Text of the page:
He then goes on to mention that he and his former advisor had been
working on a zero-knowledge method for voting.
This is an interesting idea, but it assumes an outsider who wishes to
know about or influence Alice's vote.  Suppose, however, that her
husband has decided how he wants Alice to vote.  In most states,
he would not be allowed into the voting booth while she voted.
But he could easily watch her as she votes electronically at home.

The risk in this situation is that an obvious form of intimidation
has not been taken into account.

I said that in most states he would not be allowed into the voting
booth while she voted.  I recall hearing about some Southern
state in which a husband and wife are (were?) allowed into the voting
booth together.  Apparently, the theory was that the husband
would vote for them both.  Unfortunately, I don't recall the
state nor whether this unhappy situation still exists.


Re: Voting electronically from home (revisited)

Joseph R. Beckenbach <>
Mon, 19 Nov 90 20:37:29 GMT
    Why am I still under the impression that this "vote-by-phone"
is a technical solution to a nontechnical problem?  True, a "vote-by-phone"
system would be useful for hospital patients and shut-ins of many sorts,
but absentee ballots were made for this, were they not?

    Why not simply declare Election Day a national holiday?  We celebrate
the Fourth of July in the USA because it reminds us of past efforts to keep
freedom.  Why not one to remind us of our duty to safeguard current freedoms?
    When I form a company, I intend on making Election Day a half-day or
full-day holiday with pay, with proof of vote.  Or some other scheme which
penalizes for not voting if the person is eligible.  [I'd rather not
reward for performance of a duty, but if such is necessary, I will.]

        Joseph Beckenbach

Re: Voting electronically from home

Tue, 20 Nov 90 17:05:49 PST
Imagine how much havoc a vote-by-phone system would wreak on dear
Ma Bell out here in California, the Land of the Ballot Proposition.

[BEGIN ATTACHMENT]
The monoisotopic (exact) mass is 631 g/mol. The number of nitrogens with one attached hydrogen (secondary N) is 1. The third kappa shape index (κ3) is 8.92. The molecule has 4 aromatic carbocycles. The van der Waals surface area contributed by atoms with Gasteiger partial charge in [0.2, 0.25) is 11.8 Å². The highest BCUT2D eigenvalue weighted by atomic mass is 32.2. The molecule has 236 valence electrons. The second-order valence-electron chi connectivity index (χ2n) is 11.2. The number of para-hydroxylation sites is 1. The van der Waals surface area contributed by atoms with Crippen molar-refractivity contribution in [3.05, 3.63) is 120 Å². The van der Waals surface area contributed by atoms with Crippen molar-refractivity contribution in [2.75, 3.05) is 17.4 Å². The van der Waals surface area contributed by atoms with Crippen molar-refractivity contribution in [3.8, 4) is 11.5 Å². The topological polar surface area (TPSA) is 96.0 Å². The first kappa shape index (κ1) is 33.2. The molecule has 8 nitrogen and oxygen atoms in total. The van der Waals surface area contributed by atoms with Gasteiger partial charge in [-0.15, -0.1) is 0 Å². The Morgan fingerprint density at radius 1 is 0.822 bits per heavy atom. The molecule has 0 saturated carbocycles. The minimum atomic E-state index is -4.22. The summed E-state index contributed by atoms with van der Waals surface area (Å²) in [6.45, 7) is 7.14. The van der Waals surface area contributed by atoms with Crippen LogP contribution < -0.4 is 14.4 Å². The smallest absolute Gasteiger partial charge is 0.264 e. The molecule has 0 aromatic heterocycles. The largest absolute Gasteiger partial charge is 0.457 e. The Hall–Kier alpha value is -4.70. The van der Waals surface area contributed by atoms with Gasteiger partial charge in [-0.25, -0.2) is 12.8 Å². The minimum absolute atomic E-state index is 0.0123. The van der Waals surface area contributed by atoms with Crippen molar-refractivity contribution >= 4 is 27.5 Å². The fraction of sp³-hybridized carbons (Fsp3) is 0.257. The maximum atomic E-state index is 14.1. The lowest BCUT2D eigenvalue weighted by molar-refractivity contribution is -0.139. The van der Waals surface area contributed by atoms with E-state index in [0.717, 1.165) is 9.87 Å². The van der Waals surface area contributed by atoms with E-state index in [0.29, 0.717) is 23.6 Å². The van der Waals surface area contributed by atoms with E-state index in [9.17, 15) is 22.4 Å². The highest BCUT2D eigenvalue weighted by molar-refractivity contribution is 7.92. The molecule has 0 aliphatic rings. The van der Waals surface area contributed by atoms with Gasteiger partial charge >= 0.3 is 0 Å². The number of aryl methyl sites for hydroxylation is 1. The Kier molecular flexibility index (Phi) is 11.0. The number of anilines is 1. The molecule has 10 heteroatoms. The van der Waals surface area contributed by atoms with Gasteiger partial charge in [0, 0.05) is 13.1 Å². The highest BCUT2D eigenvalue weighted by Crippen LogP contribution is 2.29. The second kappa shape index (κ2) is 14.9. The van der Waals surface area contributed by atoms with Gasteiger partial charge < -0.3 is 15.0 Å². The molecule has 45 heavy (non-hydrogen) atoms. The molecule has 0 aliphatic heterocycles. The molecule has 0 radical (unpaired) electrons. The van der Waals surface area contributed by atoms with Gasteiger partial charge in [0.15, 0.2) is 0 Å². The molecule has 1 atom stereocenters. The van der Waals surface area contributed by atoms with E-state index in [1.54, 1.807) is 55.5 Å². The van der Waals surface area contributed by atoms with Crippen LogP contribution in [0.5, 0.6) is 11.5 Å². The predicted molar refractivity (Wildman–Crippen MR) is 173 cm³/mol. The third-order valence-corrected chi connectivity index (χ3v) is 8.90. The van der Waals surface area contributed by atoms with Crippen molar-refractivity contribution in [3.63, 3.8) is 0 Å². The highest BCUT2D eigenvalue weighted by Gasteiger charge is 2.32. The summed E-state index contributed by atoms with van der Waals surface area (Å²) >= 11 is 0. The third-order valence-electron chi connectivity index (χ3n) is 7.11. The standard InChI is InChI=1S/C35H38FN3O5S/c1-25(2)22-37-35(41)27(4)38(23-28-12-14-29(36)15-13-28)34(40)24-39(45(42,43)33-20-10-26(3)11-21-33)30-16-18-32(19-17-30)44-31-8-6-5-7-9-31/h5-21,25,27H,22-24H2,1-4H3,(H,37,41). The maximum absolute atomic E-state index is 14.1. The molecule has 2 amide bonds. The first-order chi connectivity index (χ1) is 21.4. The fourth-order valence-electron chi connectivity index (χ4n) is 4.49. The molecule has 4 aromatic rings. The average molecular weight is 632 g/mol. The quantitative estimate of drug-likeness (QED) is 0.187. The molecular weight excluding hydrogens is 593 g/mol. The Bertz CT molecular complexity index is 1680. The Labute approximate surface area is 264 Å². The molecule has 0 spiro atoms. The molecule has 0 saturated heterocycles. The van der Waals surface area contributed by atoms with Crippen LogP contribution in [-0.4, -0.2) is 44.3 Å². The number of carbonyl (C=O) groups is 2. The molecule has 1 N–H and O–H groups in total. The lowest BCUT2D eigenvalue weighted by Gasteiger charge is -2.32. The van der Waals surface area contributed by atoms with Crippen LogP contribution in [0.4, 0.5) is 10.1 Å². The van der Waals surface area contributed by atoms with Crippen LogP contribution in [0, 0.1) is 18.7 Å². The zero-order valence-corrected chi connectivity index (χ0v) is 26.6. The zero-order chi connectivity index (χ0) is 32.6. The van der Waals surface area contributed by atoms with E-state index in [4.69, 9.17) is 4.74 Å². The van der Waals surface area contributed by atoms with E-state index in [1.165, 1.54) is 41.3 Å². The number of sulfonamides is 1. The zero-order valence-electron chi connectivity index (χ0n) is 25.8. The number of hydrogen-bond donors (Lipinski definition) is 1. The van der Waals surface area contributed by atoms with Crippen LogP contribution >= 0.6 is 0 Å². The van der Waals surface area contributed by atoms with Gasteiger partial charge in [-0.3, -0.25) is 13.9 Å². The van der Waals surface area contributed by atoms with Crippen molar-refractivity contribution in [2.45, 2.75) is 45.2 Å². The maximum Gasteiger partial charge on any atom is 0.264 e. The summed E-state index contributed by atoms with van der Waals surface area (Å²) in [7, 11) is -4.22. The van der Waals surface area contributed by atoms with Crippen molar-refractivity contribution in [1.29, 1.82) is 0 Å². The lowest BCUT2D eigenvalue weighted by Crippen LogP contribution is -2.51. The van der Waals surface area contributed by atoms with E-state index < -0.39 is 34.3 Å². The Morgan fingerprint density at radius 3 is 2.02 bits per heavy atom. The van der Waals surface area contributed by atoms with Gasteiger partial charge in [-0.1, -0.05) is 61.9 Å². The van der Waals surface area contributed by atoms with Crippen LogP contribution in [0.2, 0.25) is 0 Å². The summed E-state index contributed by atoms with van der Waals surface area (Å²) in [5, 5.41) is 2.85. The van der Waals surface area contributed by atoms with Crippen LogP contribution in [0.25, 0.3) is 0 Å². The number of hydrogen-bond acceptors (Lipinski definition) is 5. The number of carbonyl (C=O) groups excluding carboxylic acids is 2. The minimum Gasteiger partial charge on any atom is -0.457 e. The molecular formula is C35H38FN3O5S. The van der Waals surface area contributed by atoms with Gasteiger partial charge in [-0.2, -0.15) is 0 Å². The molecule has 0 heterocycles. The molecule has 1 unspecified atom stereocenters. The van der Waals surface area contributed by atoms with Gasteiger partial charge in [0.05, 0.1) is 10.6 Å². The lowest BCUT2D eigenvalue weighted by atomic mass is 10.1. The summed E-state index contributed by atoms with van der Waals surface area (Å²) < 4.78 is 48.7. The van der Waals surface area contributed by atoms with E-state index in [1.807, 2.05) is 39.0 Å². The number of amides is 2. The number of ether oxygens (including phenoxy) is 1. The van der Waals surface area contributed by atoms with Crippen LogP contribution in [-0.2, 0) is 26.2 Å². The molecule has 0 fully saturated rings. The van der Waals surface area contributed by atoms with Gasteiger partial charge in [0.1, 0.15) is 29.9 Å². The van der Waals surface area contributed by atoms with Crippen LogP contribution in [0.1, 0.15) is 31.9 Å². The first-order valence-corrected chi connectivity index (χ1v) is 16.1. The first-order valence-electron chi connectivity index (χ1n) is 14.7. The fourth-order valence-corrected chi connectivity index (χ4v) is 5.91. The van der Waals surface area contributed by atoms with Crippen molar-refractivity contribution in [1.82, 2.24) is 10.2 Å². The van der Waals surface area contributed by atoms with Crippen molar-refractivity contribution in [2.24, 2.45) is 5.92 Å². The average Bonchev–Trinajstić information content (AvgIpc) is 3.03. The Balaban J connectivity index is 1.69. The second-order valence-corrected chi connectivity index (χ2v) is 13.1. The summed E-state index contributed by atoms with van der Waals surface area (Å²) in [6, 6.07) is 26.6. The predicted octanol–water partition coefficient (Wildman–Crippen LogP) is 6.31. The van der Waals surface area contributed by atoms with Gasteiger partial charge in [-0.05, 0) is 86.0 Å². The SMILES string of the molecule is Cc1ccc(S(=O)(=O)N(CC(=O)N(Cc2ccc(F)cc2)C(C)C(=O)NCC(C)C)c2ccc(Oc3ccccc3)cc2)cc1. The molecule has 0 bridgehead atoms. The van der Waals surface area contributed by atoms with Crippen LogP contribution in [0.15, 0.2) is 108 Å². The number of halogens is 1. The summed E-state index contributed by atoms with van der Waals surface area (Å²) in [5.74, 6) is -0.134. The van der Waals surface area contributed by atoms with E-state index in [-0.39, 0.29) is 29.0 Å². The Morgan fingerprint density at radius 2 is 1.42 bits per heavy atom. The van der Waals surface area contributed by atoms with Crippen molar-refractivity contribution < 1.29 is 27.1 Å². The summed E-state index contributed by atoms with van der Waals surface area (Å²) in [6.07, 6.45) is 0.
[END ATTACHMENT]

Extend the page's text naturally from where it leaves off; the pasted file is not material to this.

Millions of hour-long telephone calls as citizens try to register
their votes on the dozens (yes, literally) of propositions.

"We're sorry, your call did not go through.  All voting circuits
are busy now.  Please try again tomorrow..."

Alan M. Marcum                          NeXT Technical Support
Alan_Marcum@NeXT.COM                    +1-415-363-5153

Voting (Re: RISKS-10.61)

K. M. Sandberg <>
19 Nov 90 00:27:25 GMT
In regards to voting, it was mentioned that current voting is based on physical
security, but at least where I vote all I do is bring in the little booklet and
sign the book and I get to vote, no check of who I really am. If I had multiple
booklets I could vote several times, but since I must go to one place to vote
and sign in I could not vote multiple times based on my own name.

In another response it was said that having the phone system would help voting
since the person said that they missed getting to the poles, but absentee
ballots solve this if it is a normal problem.  The risk of influencing the
votes because of the current privacy, unless the absentee ballot is used, is
important. Other solutions would be to send the ballot, like the absentee
ballots, and allow people to drop them off, but this still has the risk of lack
of privacy. Personally it would be nice if you could vote at a common place,
possibly before election day, with the same privacy and security, maybe at your
local post office or at a pre-selected place to prevent multiple voting. Too
bad we can't trust people.

In this last risk posting, it mentioned that people could enter in their votes
for practice only so that they would get used to it, but a question that comes
up was this information used BEFORE the end of election day? If it was it could
have affected voting, as does the exit polls, east coast results before the
west coast polls close, etc.

Re: Election coverage software

Chris Maltby <>
Wed, 21 Nov 90 14:00:24 EST
>The News Election Service, the central clearing house for election